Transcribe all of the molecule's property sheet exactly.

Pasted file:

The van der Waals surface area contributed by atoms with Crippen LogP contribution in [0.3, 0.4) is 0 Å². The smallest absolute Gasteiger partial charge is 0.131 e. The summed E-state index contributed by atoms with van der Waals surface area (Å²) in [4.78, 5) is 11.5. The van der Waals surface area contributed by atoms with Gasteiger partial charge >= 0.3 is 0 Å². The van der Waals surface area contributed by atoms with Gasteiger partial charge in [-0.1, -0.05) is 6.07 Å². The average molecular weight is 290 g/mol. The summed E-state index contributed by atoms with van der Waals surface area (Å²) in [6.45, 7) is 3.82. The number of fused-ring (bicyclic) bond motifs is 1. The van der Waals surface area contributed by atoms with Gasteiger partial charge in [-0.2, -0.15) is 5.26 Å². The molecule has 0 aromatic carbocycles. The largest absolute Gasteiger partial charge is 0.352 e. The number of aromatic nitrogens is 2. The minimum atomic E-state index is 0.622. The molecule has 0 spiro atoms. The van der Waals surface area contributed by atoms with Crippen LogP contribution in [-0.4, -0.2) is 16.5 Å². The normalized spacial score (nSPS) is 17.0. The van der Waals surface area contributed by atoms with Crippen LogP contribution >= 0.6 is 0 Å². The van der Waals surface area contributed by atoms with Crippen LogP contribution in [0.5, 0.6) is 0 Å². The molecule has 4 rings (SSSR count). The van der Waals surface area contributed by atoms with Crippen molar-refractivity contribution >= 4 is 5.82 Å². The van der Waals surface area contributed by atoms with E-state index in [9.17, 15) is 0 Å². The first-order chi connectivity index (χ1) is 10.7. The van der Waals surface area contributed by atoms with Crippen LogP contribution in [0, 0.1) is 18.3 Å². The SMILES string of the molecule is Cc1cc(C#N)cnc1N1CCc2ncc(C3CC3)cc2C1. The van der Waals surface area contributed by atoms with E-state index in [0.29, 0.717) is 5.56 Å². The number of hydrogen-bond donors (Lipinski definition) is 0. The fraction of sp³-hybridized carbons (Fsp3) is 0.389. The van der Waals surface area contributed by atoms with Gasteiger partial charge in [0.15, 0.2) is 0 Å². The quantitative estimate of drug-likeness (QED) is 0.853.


The van der Waals surface area contributed by atoms with Crippen LogP contribution in [0.3, 0.4) is 0 Å². The smallest absolute Gasteiger partial charge is 0.131 e. The summed E-state index contributed by atoms with van der Waals surface area (Å²) in [4.78, 5) is 11.5. The van der Waals surface area contributed by atoms with Gasteiger partial charge >= 0.3 is 0 Å². The van der Waals surface area contributed by atoms with Gasteiger partial charge in [-0.1, -0.05) is 6.07 Å². The average molecular weight is 290 g/mol. The summed E-state index contributed by atoms with van der Waals surface area (Å²) in [6.45, 7) is 3.82. The number of fused-ring (bicyclic) bond motifs is 1. The van der Waals surface area contributed by atoms with Gasteiger partial charge in [-0.2, -0.15) is 5.26 Å². The molecule has 0 aromatic carbocycles. The largest absolute Gasteiger partial charge is 0.352 e. The number of aromatic nitrogens is 2. The minimum atomic E-state index is 0.622. The molecule has 0 spiro atoms. The van der Waals surface area contributed by atoms with Crippen LogP contribution in [-0.4, -0.2) is 16.5 Å². The normalized spacial score (nSPS) is 17.0. The van der Waals surface area contributed by atoms with Crippen LogP contribution >= 0.6 is 0 Å². The van der Waals surface area contributed by atoms with Crippen LogP contribution in [0.5, 0.6) is 0 Å². The molecule has 4 rings (SSSR count). The van der Waals surface area contributed by atoms with Crippen molar-refractivity contribution >= 4 is 5.82 Å². The van der Waals surface area contributed by atoms with E-state index in [9.17, 15) is 0 Å². The first-order chi connectivity index (χ1) is 10.7. The van der Waals surface area contributed by atoms with Crippen LogP contribution in [0, 0.1) is 18.3 Å². The SMILES string of the molecule is Cc1cc(C#N)cnc1N1CCc2ncc(C3CC3)cc2C1. The van der Waals surface area contributed by atoms with E-state index in [0.29, 0.717) is 5.56 Å². The number of hydrogen-bond donors (Lipinski definition) is 0. The fraction of sp³-hybridized carbons (Fsp3) is 0.389. The van der Waals surface area contributed by atoms with Gasteiger partial charge in [0.15, 0.2) is 0 Å². The quantitative estimate of drug-likeness (QED) is 0.853.